It's never been accurate to say that horror movies were "dead," but they were certainly in poor health in the mid-1990s. A new sub-genre, the slasher movie, had emerged in the '80s, only to wear out its welcome with uninspired sequels and cheap imitations. Traditional horror subjects -- haunted houses, vampires, demonic possessions, etc. -- had gone mainstream, with arty offerings like Silence of the Lambs (1991), Bram Staker's Dracula (1992), and Interview with the Vampire (1994).
Gore-fests got a much-needed shot in the arm and hatchet to the face 20 years ago this week, when Scream hit theaters and changed the rules by acknowledging that there were rules. Part of the problem, you see, had been that the target audience for slasher movies had grown up watching slasher movies and knew the tropes too well. Meanwhile, Hollywood kept cranking out formulaic sequels populated by characters who'd never seen a slasher movie and did dumb things like going into the basement or saying "I'll be right back." It's frustrating to watch a movie whose characters are less savvy than you are.
In 1995, Kevin Williamson, part of the watching-slasher-movies-on-VHS generation, recognized this oversight and corrected it with a screenplay he called Scary Movie. Using a basic slasher whodunit as his framework, Williamson wrote in characters who, like him, knew the genre inside and out and would notice the similarities to what was happening in their town. Here, at last, was a slasher movie for smart alecks who'd seen too many slasher movies! Which, at that point, included pretty much everyone.
Director Wes Craven, who'd made several of the films that Scary Movie was responding to, passed on it because he was committed to a remake of The Haunting, then came back when The Haunting stalled. (That remake arrived in 1999, directed by Jan de Bont.) Bob and Harvey Weinstein, operating under their Miramax off-shoot Dimension Films, had approached other directors in the meantime, but found that they tended to look at the screenplay as pure comedy, a satire of teen-slasher flicks. Craven saw what Williamson was going for: a movie that deconstructed horror movies while being scary in its own right. (Craven had tried something similar with New Nightmare, in 1994, but it was a minor hit at best.)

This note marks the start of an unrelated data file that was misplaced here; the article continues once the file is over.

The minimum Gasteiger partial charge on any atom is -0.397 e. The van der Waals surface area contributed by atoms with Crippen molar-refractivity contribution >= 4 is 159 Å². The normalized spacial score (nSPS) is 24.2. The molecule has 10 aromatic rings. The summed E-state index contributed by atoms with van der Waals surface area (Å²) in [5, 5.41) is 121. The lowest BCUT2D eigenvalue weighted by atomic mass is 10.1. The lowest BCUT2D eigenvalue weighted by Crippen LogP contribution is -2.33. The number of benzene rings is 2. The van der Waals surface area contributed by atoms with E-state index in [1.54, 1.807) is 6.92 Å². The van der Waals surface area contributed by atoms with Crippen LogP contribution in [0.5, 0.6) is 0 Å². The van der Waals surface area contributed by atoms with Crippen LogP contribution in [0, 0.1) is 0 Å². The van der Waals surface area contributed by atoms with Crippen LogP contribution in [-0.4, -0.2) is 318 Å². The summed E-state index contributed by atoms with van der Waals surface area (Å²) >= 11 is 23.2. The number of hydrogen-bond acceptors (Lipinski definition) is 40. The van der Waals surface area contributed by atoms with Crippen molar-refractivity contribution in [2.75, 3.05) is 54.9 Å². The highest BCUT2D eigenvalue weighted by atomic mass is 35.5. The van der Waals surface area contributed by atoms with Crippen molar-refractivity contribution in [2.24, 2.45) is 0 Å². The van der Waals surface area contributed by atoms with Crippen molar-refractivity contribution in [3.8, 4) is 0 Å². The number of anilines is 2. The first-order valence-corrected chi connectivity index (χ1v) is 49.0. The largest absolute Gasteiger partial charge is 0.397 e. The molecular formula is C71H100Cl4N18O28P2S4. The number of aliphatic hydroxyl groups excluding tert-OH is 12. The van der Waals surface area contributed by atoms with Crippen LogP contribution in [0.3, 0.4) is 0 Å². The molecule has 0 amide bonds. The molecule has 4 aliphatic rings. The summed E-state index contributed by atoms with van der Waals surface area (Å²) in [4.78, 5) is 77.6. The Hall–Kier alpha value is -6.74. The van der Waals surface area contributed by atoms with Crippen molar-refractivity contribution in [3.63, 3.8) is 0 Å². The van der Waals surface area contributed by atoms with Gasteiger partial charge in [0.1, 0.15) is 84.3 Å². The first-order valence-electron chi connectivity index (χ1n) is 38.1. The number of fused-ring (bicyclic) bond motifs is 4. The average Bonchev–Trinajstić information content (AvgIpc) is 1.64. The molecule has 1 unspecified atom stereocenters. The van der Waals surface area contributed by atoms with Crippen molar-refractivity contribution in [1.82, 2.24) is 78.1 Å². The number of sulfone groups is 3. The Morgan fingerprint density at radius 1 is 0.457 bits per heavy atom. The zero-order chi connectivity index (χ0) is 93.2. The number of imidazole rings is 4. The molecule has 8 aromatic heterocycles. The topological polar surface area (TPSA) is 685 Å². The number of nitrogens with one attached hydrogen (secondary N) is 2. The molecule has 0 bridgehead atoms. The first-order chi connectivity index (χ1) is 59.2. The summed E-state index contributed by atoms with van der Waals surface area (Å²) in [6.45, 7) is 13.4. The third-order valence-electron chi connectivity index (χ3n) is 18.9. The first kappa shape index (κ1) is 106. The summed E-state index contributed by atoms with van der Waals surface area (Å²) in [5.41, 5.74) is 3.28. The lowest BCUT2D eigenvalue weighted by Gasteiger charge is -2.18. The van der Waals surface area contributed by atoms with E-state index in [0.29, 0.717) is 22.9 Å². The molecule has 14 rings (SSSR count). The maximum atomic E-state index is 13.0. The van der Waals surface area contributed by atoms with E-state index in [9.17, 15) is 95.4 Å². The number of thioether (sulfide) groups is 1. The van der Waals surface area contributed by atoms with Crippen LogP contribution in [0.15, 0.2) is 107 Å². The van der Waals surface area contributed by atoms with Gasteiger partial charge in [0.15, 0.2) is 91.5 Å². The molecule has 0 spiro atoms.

The gambit worked. Aided by a title change to something more audience-friendly, positive reviews, and a ginned-up controversy about the film's rating (a Weinstein brothers specialty), Scream had a decent opening weekend, then benefited from word of mouth. The opening sequence, with Drew Barrymore -- who'd eagerly joined the cast on the strength of the script -- quickly became legendary for its pitch-perfect mixture of self-awareness and gore.
In the years that followed, people who made horror films had to reckon with the fact that audiences now expected those films to acknowledge their own formulas. No longer could you get away, for example, with having characters show up at a lonely, out-of-the-way motel without someone referencing Psycho. The line "I'll be right back" was ruined forever. Basically, the people in horror movies couldn't be idiots anymore. This was a major restriction.